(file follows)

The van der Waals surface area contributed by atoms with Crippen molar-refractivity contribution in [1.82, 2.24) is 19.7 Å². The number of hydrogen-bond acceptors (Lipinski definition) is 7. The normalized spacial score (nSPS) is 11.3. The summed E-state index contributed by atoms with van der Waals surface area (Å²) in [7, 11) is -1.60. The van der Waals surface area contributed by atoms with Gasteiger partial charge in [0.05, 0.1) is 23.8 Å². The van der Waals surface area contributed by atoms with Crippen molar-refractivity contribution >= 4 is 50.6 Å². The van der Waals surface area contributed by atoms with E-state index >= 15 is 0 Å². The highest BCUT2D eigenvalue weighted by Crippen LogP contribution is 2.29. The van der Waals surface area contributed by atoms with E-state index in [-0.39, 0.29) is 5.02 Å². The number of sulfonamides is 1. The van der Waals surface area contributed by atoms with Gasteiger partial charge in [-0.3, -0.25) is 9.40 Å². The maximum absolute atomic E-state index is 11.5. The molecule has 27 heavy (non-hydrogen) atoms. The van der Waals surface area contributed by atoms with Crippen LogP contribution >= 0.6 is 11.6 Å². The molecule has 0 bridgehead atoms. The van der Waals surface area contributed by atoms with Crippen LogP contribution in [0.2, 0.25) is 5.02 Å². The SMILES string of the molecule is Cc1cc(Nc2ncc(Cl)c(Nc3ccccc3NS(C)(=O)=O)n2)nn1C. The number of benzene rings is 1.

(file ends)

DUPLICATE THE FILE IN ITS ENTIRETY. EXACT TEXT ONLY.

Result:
The van der Waals surface area contributed by atoms with Crippen molar-refractivity contribution in [1.82, 2.24) is 19.7 Å². The number of hydrogen-bond acceptors (Lipinski definition) is 7. The normalized spacial score (nSPS) is 11.3. The summed E-state index contributed by atoms with van der Waals surface area (Å²) in [7, 11) is -1.60. The van der Waals surface area contributed by atoms with Gasteiger partial charge in [0.05, 0.1) is 23.8 Å². The van der Waals surface area contributed by atoms with Crippen molar-refractivity contribution >= 4 is 50.6 Å². The van der Waals surface area contributed by atoms with E-state index >= 15 is 0 Å². The highest BCUT2D eigenvalue weighted by Crippen LogP contribution is 2.29. The van der Waals surface area contributed by atoms with E-state index in [-0.39, 0.29) is 5.02 Å². The number of sulfonamides is 1. The van der Waals surface area contributed by atoms with Gasteiger partial charge in [-0.3, -0.25) is 9.40 Å². The maximum absolute atomic E-state index is 11.5. The molecule has 27 heavy (non-hydrogen) atoms. The van der Waals surface area contributed by atoms with Crippen LogP contribution >= 0.6 is 11.6 Å². The molecule has 0 bridgehead atoms. The van der Waals surface area contributed by atoms with Crippen LogP contribution in [0.2, 0.25) is 5.02 Å². The SMILES string of the molecule is Cc1cc(Nc2ncc(Cl)c(Nc3ccccc3NS(C)(=O)=O)n2)nn1C. The number of benzene rings is 1.